CPEC and Resolution of Kashmir Dispute


Bilateral relations between Pakistan and India revolve around geopolitics of Kashmir and history has taught us that geopolitics is a zero sum game. Kashmir issue is no exception; it has been simmering around for nearly seventy years with no resolution in sight. However, with China-Pakistan Economic Corridor (CPEC), a flagship project of China’s One Belt One Road (OBOR) initiative, in full swing the geopolitics in South Asia is likely to go in the background and geo-economic realities are likely to emerge on the forefront. The region is bound to see an economic growth under multibillion CPEC project and it will have definite impact on Kashmir Dispute.

Since the current phase of “intifada” that started in the wake of Burhan Wani’s martyrdom in July last year, life in  Kashmir is circumscribed between stone pelting, pellet firing, injuries, deaths, curfews and mass arrests. With overwhelming use of lethal force by Indian Armed Forces with the intent to kill, the situation is becoming more volatile. Large number of locals come out to disrupt the Indian Army’s operation that they launch for arresting the “terrorists” but who are perceived as freedom fighters by the public.

Various human right organization have strongly condemned the high handedness  of Indian Armed forces; tying of a young man as a human shield by Army and indiscriminate use of pellet gun which has blinded thousands of innocent Kashmiri youths are two points in case. Such atrocities in IOK stir unrest amongst the population of Azad Kashmir and Pakistan. Unrest in IOK has the potential of becoming a flashpoint of fourth war between two nuclear armed states that would have far reaching consequences.

Kashmir is a dispute which is awaiting resolution since Indo-Pak got independence from British; with Pakistan eager for resolving even with third party intervention but India even refusing to discuss it bilaterally. Thus far, India’s biggest trump card in Kashmir has been its so called vibrant democracy because of which she was able to get favorable world opinion. Though, the elections in Kashmir were always seen to have been tainted with widespread rigging but nonetheless Indians were able to sell them as legitimate. However, with the unprecedented and dismal turnout in recent state election in Kashmir, mere 7%, India has lost even the democracy card.

With Indo-Pak relations at rock bottom and talks suspended since long ,it is difficult to imagine that a bilateral solution of Kashmir is even possible. Nonetheless, the international demand for solving the Kashmir dispute is also growing, with offers from America, Turkey and latest by China to act as a mediator between India and Pakistan are welcoming signs. American leverage with Pakistan is fast eroding keeping in view the chequered history of mutual relationship. Turkey offer has been rejected by India but refusing China would not be easy for India.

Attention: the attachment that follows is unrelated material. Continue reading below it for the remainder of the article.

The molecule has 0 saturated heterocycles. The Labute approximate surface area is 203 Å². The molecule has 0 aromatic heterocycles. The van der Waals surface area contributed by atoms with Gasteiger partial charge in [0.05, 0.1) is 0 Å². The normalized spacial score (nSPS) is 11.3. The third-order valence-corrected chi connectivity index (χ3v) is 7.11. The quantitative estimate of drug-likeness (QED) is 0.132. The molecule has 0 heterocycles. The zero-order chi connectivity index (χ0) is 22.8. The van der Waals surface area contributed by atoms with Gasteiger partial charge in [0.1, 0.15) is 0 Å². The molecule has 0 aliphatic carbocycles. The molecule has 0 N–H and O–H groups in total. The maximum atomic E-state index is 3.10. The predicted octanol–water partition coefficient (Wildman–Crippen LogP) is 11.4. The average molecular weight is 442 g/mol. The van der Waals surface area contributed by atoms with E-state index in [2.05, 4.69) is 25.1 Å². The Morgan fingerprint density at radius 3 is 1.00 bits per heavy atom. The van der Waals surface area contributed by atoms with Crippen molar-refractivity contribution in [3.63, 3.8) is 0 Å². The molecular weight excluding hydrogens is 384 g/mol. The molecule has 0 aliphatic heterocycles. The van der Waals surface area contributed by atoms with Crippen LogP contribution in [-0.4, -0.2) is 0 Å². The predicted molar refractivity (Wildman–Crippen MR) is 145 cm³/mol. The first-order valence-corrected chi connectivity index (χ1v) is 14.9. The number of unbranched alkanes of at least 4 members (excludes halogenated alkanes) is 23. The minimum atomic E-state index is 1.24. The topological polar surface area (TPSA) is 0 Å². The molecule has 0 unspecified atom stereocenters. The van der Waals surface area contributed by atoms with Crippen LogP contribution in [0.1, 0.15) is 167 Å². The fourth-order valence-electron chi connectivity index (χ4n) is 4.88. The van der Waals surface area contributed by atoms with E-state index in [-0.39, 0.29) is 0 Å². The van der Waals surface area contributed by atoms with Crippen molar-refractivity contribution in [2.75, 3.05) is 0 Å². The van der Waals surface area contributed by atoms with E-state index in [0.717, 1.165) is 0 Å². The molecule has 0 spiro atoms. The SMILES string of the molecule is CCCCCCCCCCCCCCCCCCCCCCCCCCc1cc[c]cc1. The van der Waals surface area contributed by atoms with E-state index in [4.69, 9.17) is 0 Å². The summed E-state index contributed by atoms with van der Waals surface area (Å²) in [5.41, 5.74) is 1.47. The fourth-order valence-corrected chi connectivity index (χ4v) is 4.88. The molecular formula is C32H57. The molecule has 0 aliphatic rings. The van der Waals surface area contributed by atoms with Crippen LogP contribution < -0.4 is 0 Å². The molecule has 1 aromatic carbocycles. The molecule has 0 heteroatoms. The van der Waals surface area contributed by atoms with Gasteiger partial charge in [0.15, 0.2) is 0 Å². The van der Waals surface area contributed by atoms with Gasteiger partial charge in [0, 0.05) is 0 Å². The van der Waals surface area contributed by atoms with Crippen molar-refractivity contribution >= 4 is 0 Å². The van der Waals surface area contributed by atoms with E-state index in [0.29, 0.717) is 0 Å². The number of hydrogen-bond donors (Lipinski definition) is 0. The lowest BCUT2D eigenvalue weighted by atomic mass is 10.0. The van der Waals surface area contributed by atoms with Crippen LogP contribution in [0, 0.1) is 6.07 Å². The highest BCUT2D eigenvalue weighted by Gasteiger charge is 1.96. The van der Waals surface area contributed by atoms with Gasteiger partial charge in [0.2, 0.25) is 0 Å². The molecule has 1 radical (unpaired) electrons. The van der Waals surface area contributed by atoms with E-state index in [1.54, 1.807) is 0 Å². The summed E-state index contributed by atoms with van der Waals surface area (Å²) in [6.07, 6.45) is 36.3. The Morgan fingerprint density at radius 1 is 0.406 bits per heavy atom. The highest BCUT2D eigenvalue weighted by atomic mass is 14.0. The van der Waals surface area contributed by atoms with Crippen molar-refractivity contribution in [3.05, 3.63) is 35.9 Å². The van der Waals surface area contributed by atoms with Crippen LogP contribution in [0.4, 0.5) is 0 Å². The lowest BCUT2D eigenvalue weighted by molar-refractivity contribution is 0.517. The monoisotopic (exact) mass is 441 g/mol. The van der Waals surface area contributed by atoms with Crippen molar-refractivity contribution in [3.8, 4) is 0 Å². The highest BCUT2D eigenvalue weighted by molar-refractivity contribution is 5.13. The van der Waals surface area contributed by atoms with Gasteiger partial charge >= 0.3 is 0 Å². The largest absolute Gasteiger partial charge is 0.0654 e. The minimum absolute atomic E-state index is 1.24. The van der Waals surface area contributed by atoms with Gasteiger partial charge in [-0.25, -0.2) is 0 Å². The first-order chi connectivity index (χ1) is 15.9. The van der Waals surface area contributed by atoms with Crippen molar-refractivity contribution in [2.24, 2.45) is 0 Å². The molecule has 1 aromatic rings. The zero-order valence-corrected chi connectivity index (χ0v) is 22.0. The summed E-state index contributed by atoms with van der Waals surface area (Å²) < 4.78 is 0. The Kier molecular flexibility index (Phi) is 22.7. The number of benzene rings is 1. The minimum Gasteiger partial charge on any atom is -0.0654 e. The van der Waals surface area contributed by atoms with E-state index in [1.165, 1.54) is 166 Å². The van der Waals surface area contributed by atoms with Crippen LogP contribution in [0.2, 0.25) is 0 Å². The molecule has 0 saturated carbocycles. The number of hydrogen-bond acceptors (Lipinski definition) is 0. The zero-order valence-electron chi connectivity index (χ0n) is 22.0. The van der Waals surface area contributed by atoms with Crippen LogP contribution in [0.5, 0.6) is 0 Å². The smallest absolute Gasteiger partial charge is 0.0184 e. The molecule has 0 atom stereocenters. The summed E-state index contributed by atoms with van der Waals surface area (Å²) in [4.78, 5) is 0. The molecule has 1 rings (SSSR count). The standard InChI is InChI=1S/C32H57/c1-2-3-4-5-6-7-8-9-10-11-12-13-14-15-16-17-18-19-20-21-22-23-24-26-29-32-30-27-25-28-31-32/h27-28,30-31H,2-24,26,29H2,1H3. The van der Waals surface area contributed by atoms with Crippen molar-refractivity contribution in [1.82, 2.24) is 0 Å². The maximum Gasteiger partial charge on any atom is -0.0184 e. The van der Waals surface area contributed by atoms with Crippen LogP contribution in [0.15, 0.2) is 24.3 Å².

China’s interest in the region is enormous; not only because she is a neighbor but also because of CPEC. As is the case with all investments, investors want stability in the region. So for CPEC to be successful, China will want stability in the region which cannot be achieved without resolving the core issue of Kashmir. Except India, many regional powers are interested in CPEC as well. Russia has shown her interest in becoming part of CPEC. Similarly Iran has shown signs of becoming part of CPEC by trying convincing Pakistan to make Chabahar port as sister port to Gawadar.  Similarly Afghanistan will be willing to join too because it is a landlocked country. Thus when CPEC will start bearing fruit and becomes economically beneficial, then it will be difficult for India to remain isolated in the region and do not get economic benefits. The collective expectation from CPEC for prosperous Asia is sure to internationalize the core issue of Kashmir and hence force India to resolve it. Policy makers in India need to understand this fact and act accordingly. Mere closing eyes  will not solve the problems rather will aggravate the situation. Top leadership in Pakistan and China has been offering India to become part of CPEC. But India must first step forward and resolve the Kashmir issue.

China’s policy until recently has been of restraint and non-interference in the internal affairs of other countries while focusing on its economic growth. Now having achieved its target and already the second largest economy in the world and projected to become the largest by 2030 or maybe well before then, China has started to roll out its plan for “new world order”. China’s recent mediation between Myanmar and Bangladesh over Rohingya issue shows her willingness to play her role in resolving conflicts beyond its borders. This is a sure sign that China will be ready to mediate between Pakistan and India for resolving long outstanding Kashmir issue peacefully.

In my opinion, CPEC will not only help South Asia become economically strong but also help in building peace and tranquility in the region by resolving the long outstanding Kashmir dispute. With more economic development in coming years, geo-economics of CPEC will impact geopolitics situation in South Asia.


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